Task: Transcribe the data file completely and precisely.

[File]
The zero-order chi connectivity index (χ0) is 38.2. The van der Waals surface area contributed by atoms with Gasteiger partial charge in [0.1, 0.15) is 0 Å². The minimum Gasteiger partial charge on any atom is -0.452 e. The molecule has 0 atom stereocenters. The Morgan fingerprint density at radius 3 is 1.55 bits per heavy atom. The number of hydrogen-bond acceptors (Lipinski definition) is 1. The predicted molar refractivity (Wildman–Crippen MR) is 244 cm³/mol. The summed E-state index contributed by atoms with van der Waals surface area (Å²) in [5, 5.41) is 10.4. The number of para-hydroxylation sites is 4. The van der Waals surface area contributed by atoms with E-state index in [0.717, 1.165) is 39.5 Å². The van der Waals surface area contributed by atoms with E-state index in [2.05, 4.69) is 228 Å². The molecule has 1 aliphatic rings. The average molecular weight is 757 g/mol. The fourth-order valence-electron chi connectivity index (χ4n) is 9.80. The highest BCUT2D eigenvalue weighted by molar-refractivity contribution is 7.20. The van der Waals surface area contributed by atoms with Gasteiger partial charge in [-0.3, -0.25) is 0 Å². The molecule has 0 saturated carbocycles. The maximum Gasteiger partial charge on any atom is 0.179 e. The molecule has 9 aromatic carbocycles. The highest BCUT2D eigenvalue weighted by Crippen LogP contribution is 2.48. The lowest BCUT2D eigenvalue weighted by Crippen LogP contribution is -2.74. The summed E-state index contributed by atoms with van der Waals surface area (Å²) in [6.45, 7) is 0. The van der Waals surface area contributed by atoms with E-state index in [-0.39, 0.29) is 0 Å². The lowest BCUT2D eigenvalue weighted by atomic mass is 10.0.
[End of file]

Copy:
The zero-order chi connectivity index (χ0) is 38.2. The van der Waals surface area contributed by atoms with Gasteiger partial charge in [0.1, 0.15) is 0 Å². The minimum Gasteiger partial charge on any atom is -0.452 e. The molecule has 0 atom stereocenters. The Morgan fingerprint density at radius 3 is 1.55 bits per heavy atom. The number of hydrogen-bond acceptors (Lipinski definition) is 1. The predicted molar refractivity (Wildman–Crippen MR) is 244 cm³/mol. The summed E-state index contributed by atoms with van der Waals surface area (Å²) in [5, 5.41) is 10.4. The number of para-hydroxylation sites is 4. The van der Waals surface area contributed by atoms with E-state index in [0.717, 1.165) is 39.5 Å². The van der Waals surface area contributed by atoms with E-state index in [2.05, 4.69) is 228 Å². The molecule has 1 aliphatic rings. The average molecular weight is 757 g/mol. The fourth-order valence-electron chi connectivity index (χ4n) is 9.80. The highest BCUT2D eigenvalue weighted by molar-refractivity contribution is 7.20. The van der Waals surface area contributed by atoms with Gasteiger partial charge in [-0.3, -0.25) is 0 Å². The molecule has 0 saturated carbocycles. The maximum Gasteiger partial charge on any atom is 0.179 e. The molecule has 9 aromatic carbocycles. The highest BCUT2D eigenvalue weighted by Crippen LogP contribution is 2.48. The lowest BCUT2D eigenvalue weighted by Crippen LogP contribution is -2.74. The summed E-state index contributed by atoms with van der Waals surface area (Å²) in [6.45, 7) is 0. The van der Waals surface area contributed by atoms with E-state index in [-0.39, 0.29) is 0 Å². The lowest BCUT2D eigenvalue weighted by atomic mass is 10.0.